Wednesday, December 4, 2013

Mining firm proposes drilling in Pioneers

California company hopes to find barite deposits

Express Staff Writer

    The Ketchum Ranger District is seeking public comments on a proposed barite exploratory drilling project at the southern end of the Pioneer Mountains.
    BSM Barite Exploration, based in Newport Beach, Calif., proposes to build 16 drill pads and drill 22 holes on unpatented mining claims just north of the Sawtooth National Forest boundary at the head of Deep Gulch in the Muldoon Creek drainage.    
    Access to the drill sites would be mostly on existing roads built for earlier mining activities, but the project involves three-quarters of a mile of new road construction on hillsides. Sawtooth National Forest geologist Heidie Torrealday said the 30-by-20-foot pads would be constructed in the roads and the holes would be drilled one at a time. Drill holes would be 250 to 800 feet deep.
    The work would begin June 1 and be concluded by Oct. 1, 2014, unless drill results appear promising. In that case, an amended plan of operation would need to be submitted to the Forest Service. If not, the holes would be plugged and all surface disturbance would be reclaimed, the Forest Service stated in a legal notice published in the Idaho Mountain Express on Nov. 27.
    Barite is a mineral used for a wide range of industrial, medical and manufacturing purposes. Its primary use is as a weighting agent in drilling muds.
    Torrealday said the potential extent of mining operations that could result if significant deposits of barite are found at the site is unknown at this point.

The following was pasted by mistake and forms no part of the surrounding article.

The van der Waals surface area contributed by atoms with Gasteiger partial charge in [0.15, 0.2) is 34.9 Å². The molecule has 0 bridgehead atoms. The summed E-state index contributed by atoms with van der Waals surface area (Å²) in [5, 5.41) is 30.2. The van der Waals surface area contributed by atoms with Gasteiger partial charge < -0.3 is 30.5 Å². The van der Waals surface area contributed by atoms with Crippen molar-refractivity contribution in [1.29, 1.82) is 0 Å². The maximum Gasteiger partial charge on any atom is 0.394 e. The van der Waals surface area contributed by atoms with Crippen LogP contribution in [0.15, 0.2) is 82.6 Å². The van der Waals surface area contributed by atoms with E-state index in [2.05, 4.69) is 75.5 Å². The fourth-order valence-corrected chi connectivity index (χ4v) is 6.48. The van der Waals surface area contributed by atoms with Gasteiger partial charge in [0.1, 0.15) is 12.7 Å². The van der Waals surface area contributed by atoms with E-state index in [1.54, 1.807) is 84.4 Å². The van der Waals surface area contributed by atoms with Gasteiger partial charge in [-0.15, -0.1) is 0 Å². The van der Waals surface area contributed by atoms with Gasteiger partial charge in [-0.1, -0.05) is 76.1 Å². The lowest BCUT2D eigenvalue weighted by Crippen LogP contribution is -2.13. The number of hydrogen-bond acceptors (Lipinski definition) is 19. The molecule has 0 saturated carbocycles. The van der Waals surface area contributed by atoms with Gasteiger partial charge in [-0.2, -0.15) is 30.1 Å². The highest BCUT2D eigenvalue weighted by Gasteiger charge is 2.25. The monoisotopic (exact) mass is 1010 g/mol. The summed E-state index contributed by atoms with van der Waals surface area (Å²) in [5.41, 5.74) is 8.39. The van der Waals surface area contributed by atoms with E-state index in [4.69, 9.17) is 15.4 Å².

This particular location is ill-suited as a potential industrial site and corridor.”
Dani Mazzotta
Idaho Conservation League

    The proposed project is located within the Pioneer Idaho Roadless Area, which means that it will have to be reviewed by the Idaho Roadless Commission. The panel was established by the Idaho Roadless Rule, which protects nearly 9 million acres of Idaho’s 20 million acres of national forest in 250 roadless areas. It is made up of foresters, county officials, conservationists and industry representatives. It will also be reviewed by the Intermountain Region forester in Ogden, Utah.
    “Those are some additional steps to make sure you’re not changing the character of a roadless area without some forethought,” Ketchum District Ranger Kurt Nelson said.
    Nelson said many designated roadless areas have small, old roads in them. He said temporary new roads can be built in those areas so long as they are reclaimed when the work is done.
    Dani Mazzotta, central Idaho associate for the Idaho Conservation League, said her organization is examining the proposed project and has concerns.
    “Although this area has had some historical mining activity, the area is now designated as an inventoried roadless area and is of great value to wildlife such as elk,” Mazzotta said. “This particular location—Muldoon Creek and the Little Wood River—is ill-suited as a potential industrial site and corridor.”
    Mazzotta said the ICL had successfully appealed other proposed mining projects because the applicants had not examined the potential impacts of groundwater contamination from drilling activities.
    “We’re going to hold this project to the same standards,” she said.
    Comments can be emailed to, or mailed to District Ranger Kurt Nelson, 206 Sun Valley Rd., Ketchum, ID 83340. Comment deadline is Dec. 26.
Greg Moore: gmoore@mtexpress

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